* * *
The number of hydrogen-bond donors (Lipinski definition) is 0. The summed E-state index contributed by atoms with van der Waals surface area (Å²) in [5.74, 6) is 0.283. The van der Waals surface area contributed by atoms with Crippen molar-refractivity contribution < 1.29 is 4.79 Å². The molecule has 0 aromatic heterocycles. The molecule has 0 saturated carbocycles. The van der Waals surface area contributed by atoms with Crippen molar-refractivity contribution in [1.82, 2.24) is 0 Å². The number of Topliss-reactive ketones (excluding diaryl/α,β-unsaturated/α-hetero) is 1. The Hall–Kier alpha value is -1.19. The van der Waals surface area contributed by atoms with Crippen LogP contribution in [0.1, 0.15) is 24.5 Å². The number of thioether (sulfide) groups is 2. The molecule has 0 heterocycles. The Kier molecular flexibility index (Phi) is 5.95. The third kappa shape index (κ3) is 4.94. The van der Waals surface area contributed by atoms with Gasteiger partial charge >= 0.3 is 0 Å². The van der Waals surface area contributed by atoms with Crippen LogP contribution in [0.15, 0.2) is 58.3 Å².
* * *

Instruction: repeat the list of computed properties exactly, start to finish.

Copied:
The number of hydrogen-bond donors (Lipinski definition) is 0. The summed E-state index contributed by atoms with van der Waals surface area (Å²) in [5.74, 6) is 0.283. The van der Waals surface area contributed by atoms with Crippen molar-refractivity contribution < 1.29 is 4.79 Å². The molecule has 0 aromatic heterocycles. The molecule has 0 saturated carbocycles. The van der Waals surface area contributed by atoms with Crippen molar-refractivity contribution in [1.82, 2.24) is 0 Å². The number of Topliss-reactive ketones (excluding diaryl/α,β-unsaturated/α-hetero) is 1. The Hall–Kier alpha value is -1.19. The van der Waals surface area contributed by atoms with Crippen LogP contribution in [0.1, 0.15) is 24.5 Å². The number of thioether (sulfide) groups is 2. The molecule has 0 heterocycles. The Kier molecular flexibility index (Phi) is 5.95. The third kappa shape index (κ3) is 4.94. The van der Waals surface area contributed by atoms with Gasteiger partial charge >= 0.3 is 0 Å². The van der Waals surface area contributed by atoms with Crippen LogP contribution in [0.15, 0.2) is 58.3 Å².